Let’s say you and I are having a conversation and we want to include our friend, who happens to be somewhere else.
Let’s also say that you and I are both wearing earphones (so we have an audio input leading into each of our two ears). This allows each of us to have a binaural input capability. In layman’s terms, this means that a properly constructed sound could appear to us as coming from any particular location around us — in front or back of us, above, below, left, right, or any angle in between.
With this binaural capability (and the right computer software to back it up), the apparatus we each wear could analyze and then re-synthesize a very high quality representation of the voice of the person we want to include — which will seem to come from some exact location in the room.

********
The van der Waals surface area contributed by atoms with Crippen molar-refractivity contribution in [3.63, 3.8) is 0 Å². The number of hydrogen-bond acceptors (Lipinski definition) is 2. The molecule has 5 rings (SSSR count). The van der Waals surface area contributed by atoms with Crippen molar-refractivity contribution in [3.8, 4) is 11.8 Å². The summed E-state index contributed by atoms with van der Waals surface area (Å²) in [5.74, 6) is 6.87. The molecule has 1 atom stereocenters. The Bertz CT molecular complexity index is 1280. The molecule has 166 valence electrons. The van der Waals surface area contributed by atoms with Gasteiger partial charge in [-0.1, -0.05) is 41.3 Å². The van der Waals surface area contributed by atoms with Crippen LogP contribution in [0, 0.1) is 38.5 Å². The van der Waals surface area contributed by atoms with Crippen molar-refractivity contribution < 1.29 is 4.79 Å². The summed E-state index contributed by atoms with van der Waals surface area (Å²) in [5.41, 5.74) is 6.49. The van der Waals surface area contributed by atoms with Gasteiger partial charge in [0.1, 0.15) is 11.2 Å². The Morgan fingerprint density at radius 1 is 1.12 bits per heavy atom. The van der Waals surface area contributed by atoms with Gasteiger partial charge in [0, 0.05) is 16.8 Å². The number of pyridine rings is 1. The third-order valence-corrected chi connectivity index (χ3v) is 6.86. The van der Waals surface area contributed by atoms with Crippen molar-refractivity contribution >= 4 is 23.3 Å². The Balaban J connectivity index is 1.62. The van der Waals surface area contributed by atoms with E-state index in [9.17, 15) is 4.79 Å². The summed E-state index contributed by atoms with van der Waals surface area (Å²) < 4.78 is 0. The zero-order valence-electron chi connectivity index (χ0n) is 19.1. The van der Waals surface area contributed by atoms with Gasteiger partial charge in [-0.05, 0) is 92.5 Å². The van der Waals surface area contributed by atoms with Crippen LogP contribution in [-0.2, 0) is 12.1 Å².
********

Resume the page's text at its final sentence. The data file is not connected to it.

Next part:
Nothing that I’m saying is beyond today’s technology — it could all be done with commodity equipment. But I suspect that our culture’s single-minded focus on the visual has distracted us from all of the cool things we could be doing with audio.
In particular, I’d love to hear what it would be like to have a third “virtually present” person in a conversation, accurately represented in pure spatial audio form. Perhaps, without the distraction of imperfectly formed video or computer graphics, the person would appear, on a psychological level, to be fully present in the room.
Or maybe not. In any case, it’s certainly something worth finding out.